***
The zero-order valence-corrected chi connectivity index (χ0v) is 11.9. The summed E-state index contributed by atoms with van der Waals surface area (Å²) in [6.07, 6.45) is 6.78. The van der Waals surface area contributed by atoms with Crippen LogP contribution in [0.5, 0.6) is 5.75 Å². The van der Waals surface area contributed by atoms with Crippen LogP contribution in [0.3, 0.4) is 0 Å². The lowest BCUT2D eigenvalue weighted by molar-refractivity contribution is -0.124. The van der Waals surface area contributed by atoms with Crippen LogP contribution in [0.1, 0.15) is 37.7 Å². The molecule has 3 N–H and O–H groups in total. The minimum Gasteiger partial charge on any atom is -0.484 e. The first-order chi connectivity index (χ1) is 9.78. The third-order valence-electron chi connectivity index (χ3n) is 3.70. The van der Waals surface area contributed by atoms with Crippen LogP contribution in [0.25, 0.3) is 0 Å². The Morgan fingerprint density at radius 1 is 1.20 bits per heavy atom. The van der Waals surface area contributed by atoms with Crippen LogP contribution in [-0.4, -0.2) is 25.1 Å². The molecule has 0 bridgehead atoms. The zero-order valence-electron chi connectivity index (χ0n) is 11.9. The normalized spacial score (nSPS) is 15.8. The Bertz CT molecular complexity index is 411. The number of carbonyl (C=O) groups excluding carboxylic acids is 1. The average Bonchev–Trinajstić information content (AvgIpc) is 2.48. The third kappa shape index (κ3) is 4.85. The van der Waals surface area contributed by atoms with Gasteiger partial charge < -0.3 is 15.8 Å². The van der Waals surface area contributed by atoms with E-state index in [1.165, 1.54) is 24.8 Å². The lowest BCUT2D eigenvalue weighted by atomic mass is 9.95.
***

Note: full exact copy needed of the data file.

The zero-order valence-corrected chi connectivity index (χ0v) is 11.9. The summed E-state index contributed by atoms with van der Waals surface area (Å²) in [6.07, 6.45) is 6.78. The van der Waals surface area contributed by atoms with Crippen LogP contribution in [0.5, 0.6) is 5.75 Å². The van der Waals surface area contributed by atoms with Crippen LogP contribution in [0.3, 0.4) is 0 Å². The lowest BCUT2D eigenvalue weighted by molar-refractivity contribution is -0.124. The van der Waals surface area contributed by atoms with Crippen LogP contribution in [0.1, 0.15) is 37.7 Å². The molecule has 3 N–H and O–H groups in total. The minimum Gasteiger partial charge on any atom is -0.484 e. The first-order chi connectivity index (χ1) is 9.78. The third-order valence-electron chi connectivity index (χ3n) is 3.70. The van der Waals surface area contributed by atoms with Crippen LogP contribution in [0.25, 0.3) is 0 Å². The Morgan fingerprint density at radius 1 is 1.20 bits per heavy atom. The van der Waals surface area contributed by atoms with Crippen LogP contribution in [-0.4, -0.2) is 25.1 Å². The molecule has 0 bridgehead atoms. The zero-order valence-electron chi connectivity index (χ0n) is 11.9. The normalized spacial score (nSPS) is 15.8. The Bertz CT molecular complexity index is 411. The number of carbonyl (C=O) groups excluding carboxylic acids is 1. The average Bonchev–Trinajstić information content (AvgIpc) is 2.48. The third kappa shape index (κ3) is 4.85. The van der Waals surface area contributed by atoms with Gasteiger partial charge < -0.3 is 15.8 Å². The van der Waals surface area contributed by atoms with E-state index in [1.165, 1.54) is 24.8 Å². The lowest BCUT2D eigenvalue weighted by atomic mass is 9.95.